ISBWG is an international, multi-stakeholder expert group. Members engage through consultations, the co-production of knowledge and the provision of capacity-building and technical information. FAO facilitates the Working Group’s annual physical meetings and additional teleconferences on specific topics. The physical meetings include presentations, workshops and field visits. Members regularly share information on bioeconomy from their countries and institutions, as well as recent publications, events or news. In general, countries in the global South have extensive knowledge and experience in the production and use of food, feed, fibre, biopharmaceuticals and other bioproducts; however, only a few have developed a full-fledged formal bioeconomy strategy. ISBWG offers a unique opportunity for South-South and triangular cooperation in which countries in the global South can receive support, gain knowledge and share their experiences, improving coordination. To date, there is some South-South and triangular cooperation (SSTC) networks related to bioeconomy, such as the Latin American Bioeconomy Network, the EU-South Africa led International Bioeconomy Forum, the BioInnovate programme in Africa, or the German-led International Advisory Council on Bioeconomy. Different networks have different objectives. The uniqueness of the FAO ISBWG is that it advocates for the sustainable transformation of food systems through a circular bioeconomy.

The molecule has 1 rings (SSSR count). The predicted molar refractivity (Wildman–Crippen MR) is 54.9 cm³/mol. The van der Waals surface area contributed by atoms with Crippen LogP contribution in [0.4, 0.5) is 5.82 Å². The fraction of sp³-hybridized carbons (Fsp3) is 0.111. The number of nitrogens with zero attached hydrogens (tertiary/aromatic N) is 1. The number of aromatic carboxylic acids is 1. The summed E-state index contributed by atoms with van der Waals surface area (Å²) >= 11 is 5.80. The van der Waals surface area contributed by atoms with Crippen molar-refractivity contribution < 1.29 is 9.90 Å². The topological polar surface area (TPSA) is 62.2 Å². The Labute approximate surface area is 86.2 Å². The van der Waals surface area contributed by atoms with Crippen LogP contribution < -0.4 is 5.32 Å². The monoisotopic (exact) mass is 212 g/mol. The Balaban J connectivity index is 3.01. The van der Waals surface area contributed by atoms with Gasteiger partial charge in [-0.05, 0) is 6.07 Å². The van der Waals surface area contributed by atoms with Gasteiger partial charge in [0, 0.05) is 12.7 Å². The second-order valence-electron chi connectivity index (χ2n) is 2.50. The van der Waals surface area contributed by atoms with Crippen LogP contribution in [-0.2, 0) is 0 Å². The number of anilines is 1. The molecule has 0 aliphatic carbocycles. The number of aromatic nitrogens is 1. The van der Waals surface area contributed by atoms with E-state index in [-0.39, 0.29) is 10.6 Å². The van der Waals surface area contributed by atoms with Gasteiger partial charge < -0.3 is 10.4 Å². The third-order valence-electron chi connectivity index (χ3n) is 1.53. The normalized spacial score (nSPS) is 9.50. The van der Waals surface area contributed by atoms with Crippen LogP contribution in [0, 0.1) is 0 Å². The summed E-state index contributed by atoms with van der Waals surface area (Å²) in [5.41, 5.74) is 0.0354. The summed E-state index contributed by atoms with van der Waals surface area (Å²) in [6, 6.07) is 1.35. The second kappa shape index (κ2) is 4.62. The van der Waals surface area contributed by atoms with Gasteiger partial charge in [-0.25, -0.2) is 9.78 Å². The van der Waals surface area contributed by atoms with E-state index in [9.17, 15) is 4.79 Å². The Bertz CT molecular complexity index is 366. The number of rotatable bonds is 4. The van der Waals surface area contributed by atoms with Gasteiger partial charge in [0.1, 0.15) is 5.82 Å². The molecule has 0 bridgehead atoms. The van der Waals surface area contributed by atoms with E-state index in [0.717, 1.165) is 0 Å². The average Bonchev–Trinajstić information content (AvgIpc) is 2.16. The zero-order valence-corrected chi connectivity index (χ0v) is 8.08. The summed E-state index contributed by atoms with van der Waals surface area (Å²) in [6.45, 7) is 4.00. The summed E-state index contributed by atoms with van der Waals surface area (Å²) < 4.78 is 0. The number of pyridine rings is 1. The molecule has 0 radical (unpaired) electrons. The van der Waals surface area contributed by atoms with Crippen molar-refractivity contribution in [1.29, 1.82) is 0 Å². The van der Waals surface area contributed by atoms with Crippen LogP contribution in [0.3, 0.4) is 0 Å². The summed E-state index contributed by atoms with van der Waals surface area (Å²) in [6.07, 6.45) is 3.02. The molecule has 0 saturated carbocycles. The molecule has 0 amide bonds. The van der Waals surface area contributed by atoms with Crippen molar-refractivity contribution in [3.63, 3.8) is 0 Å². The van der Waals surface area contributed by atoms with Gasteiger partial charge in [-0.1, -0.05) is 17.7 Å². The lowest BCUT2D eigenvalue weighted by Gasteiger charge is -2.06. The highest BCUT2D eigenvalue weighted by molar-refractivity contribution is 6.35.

The Working Group’s first milestone was the Aspirational Principles and Criteria for Sustainable Bioeconomy, agreed upon in November 2016. ISBWG has also contributed to increasing knowledge-sharing and improving coordination, in line with several SDG targets, in order to improve synergies and reduce trade-offs between sustainability goals. The knowledge acquired by all ISBWG members on mainstreaming sustainability and circularity in the bioeconomy informs national and regional development processes. A draft National Bioeconomy Vision and Strategy was developed in Uruguay, with the support of FAO. Uruguay also benefited from the lessons learned, instruments used and challenges faced by other ISBWG countries in developing and implementing bioeconomy strategies. The exchange with international partners provided an understanding of the relevant synergies and trade-offs. As a result, the draft vision and strategy includes many considerations for sustainability and circularity, such as integrating biodiversity values into the systemic utilization of biological resources, which contributes to SDG target 15.9. Other countries and regions currently benefiting from the FAO project are Namibia and the Association of Southeast Asian Nations.
The mechanism adopted by the ISBWG is a good example of how to achieve SDG 17, in particular target 17.9 on enhancing international support for implementing national plans, including through SSTC. It provides opportunities for exchange and facilitates international dialogue through continuous meetings, events and conferences. It also facilitates knowledge- and experience-sharing on synergies and trade-offs in bioeconomy and opportunities for sustainability and circularity to support countries in decision-making processes.